What Should Christians Do About President Biden?

“What Should Christians Do About President Biden?” I hear that question, though perhaps in a less respectful form, regularly. It is more like, “What about Biden?” or “Did you hear what Biden’s done now?”

Most of my friends are Christians who voted for Donald Trump in 2016 and 2020. In conversations about politics I, who did not vote for either of the major candidates, generally find myself on the outside. I sometimes try to reframe, or perhaps enlarge the frame, of such conversations to include God’s plans for the church and the world and Christian responsibility within those plans.

What is that responsibility? What should Christians do about Biden? The biblical answer is that they should pray for him. St. Paul urged “that requests, prayers, intercession and thanksgiving be made for everyone – for kings and all those in authority…” As the Bible scholar Christopher Wright put it, “Paul commands all kinds of prayers for all kinds of rulers.”

How should we pray for rulers like President Biden? We should make requests for him – his health and his relationships, for example. We should pray for him to have wisdom and discernment, protection him from error, and from deceitful people. We should ask God to give him success in every undertaking that promotes justice and the common good.

My friends might say, “But his policies are destroying democracy.” I would counter: He is in authority and Christians are directed to pray for him. Christians were under that same directive when Donald Trump was in office. And Barak Obama. We pray for our leaders, whether we voted for them or not; it is the Christian thing to do. It is worth noting that Paul issued this directive when Nero, the persecutor of Christians, was in power.

In praying for our leaders, we can ask God to give them a “discerning heart to govern … and to distinguish between right and wrong,” as King Solomon prayed for himself. We can pray for God’s good purpose to be advanced through them, which according to the Apostle Paul, is why God “established” them in positions of authority the first place.

We can pray for leaders to have “discernment in administering justice” so that we may live “peaceful and quiet lives in all godliness and holiness.” This is God’s revealed desire for rulers and the people they govern and is thus an important prayer for our country’s leaders.

There is, however, another side to all this, one which my friend’s might enter into more eagerly. We should not only pray for those in authority over us; we should pray against them when that becomes necessary. There is plenty of support for this notion in the Bible.

Christopher Wright describes Psalm 10 and other psalms like it, with their lament and protest, as “prayers in the political realm that God has actually given us in Scripture…” He adds, “I see no contradiction in both praying for our rulers and yet also praying against them.”

Consider what a prayer against our rulers might sound like if we incorporated the language of Isaiah 10: “Woe to those who make unjust laws, to those who issue oppressive decrees, to deprive the poor of their rights and withhold justice from the oppressed of my people, making widows their prey and robbing the fatherless.” Biblical praying for and against rulers is clearly more nuanced that an anemic and oversimplified prayer for blessing.

But is it really possible to pray for and against our leaders? The Bible gives us an example to follow. The prophet Daniel was exiled to Babylon, where he eventually became a high-ranking government official, seeking “the peace and prosperity” of the land to which he had been deported.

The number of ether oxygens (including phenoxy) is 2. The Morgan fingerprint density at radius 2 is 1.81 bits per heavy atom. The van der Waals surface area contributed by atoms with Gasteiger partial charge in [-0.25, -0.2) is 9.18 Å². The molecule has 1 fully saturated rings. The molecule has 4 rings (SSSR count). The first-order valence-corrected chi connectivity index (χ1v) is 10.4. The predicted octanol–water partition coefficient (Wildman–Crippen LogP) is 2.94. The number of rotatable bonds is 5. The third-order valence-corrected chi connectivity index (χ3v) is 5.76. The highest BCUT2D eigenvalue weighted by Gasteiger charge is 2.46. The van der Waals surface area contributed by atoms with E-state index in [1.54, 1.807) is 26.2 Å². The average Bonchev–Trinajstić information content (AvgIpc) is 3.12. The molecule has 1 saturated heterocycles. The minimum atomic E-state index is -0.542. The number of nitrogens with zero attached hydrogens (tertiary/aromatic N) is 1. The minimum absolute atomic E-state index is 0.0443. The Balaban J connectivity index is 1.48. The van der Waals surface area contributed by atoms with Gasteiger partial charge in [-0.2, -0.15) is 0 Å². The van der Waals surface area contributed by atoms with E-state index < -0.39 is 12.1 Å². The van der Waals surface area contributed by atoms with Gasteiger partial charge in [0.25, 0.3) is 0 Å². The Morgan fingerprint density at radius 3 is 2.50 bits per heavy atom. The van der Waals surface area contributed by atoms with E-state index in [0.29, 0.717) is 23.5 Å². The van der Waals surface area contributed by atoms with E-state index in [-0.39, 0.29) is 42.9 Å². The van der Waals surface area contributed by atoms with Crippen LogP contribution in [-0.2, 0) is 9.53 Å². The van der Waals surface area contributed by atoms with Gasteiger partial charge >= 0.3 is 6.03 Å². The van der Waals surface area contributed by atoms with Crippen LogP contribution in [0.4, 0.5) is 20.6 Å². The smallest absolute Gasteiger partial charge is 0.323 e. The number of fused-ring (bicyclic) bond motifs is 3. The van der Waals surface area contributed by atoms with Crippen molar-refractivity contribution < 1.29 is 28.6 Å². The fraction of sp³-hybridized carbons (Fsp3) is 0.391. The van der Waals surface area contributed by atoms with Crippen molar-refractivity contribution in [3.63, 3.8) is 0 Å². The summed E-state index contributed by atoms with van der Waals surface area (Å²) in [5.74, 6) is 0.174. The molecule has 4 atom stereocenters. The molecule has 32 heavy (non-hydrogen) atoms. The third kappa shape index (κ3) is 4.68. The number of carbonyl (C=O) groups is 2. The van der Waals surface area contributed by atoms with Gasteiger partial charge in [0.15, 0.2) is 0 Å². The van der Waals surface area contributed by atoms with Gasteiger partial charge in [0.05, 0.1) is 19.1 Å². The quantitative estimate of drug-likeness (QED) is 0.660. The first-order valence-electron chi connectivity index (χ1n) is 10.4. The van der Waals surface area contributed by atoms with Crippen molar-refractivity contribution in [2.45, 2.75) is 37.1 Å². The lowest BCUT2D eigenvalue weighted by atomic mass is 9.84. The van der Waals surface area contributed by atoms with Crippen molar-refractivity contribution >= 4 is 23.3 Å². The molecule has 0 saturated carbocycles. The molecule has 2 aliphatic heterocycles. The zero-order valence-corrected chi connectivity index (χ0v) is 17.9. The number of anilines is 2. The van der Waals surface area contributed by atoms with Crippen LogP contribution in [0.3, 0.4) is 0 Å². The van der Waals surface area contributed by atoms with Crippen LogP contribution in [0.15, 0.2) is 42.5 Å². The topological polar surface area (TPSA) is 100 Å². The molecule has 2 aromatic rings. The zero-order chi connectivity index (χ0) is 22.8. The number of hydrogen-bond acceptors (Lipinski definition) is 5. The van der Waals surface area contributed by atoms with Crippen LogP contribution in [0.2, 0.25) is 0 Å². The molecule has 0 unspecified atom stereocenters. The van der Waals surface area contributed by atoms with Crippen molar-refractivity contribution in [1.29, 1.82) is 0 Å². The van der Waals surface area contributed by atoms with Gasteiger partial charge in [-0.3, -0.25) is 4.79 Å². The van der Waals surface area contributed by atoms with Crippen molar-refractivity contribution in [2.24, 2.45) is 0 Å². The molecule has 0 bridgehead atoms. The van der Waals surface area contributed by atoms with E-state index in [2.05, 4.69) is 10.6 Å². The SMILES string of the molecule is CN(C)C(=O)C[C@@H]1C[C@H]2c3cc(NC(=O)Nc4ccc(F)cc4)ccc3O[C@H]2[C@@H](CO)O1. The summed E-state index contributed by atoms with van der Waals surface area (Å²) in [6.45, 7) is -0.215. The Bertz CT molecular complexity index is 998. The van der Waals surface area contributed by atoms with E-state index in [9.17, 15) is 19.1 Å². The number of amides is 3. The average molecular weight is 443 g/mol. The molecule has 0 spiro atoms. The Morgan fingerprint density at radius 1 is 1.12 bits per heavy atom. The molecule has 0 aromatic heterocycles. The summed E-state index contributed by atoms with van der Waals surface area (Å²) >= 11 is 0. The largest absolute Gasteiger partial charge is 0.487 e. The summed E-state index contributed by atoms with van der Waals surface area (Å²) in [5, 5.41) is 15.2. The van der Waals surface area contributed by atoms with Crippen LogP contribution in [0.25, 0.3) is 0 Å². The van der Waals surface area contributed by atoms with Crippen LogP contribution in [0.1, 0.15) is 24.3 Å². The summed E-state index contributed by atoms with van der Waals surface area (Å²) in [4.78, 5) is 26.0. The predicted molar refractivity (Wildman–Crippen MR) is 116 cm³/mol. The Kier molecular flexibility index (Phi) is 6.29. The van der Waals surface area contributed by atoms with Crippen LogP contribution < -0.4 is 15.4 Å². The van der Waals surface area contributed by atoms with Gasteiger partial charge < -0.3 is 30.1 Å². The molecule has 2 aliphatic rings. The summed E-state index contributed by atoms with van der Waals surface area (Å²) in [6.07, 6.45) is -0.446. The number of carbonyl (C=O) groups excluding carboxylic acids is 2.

It is obvious from Daniel’s writings that he understood the evil nature of the kingdom he served, and yet his personal communications with the king show that he wished him well and wanted him to prosper. I think there can be no question that Daniel, who was well-known as a man of prayer, both prayed for the king’s good and against his wrongdoing and injustices.

That is an example we should follow.

(Here is a resource about which I have just become aware: The Presidential Prayer Team. It looks pretty good and may be a help for those of us who obey Paul’s command to pray for those in authority. Hope you will check it out.)

(First published by Gannett.)

This entry was posted in Bible, In the News, Prayer, Worldview and Culture and tagged , , , , . Bookmark the permalink.

14 Responses to What Should Christians Do About President Biden?

  1. Virginia Hager says:

    I read this article in this morning’s newspaper here in Wilmington NC w/ the title in large bold-faced type AND I WAS APPALLED at the “do about” part of the title — it strongly suggests that you oppose Biden and think that ALL Christians should feel a need to do something about him — he is a practicing Catholic Christian, he shows Christ’s love in all that he does. There is no need for Christians to feel they have to DO anything about Biden.
    Your article does contain some helpful suggestions about how to pray for elected officials with whom we disagree and it’s unfortunate that your title doesn’t reflect that.

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  2. Richard Robertson says:

    What should Christians do about Biden; You gave some advice to your readers about praying for leaders. Have you given any thought to the nature of entity you worship? Does He participate in the affairs of mankind? If not, then praying is not useful. If so, under what conditions does he intervene? Is he capricious? Does he, for unknown reasons, grant some requests and not others? Might He not do the right thing unless someone prays for it? Does He not know what you want unless you pray for it? Do numbers count, i.e. if a million vote to help Biden is he more likely to do it than if only 100 do? Is He perfectly just? If so, then He will always do the right thing regardless what we mere mortals ask for. The point is that unless a supreme being is motivated by praise or needs reminding of his duties then praying is a futile act that gives false hope, energy better spent on working with your fellows to resolve the problem. It baffles me that a minister who must know praying for a President has no meaning would suggest it to his flock. Surely you have more to offer like suggesting political activism or reaching out to those with different political views.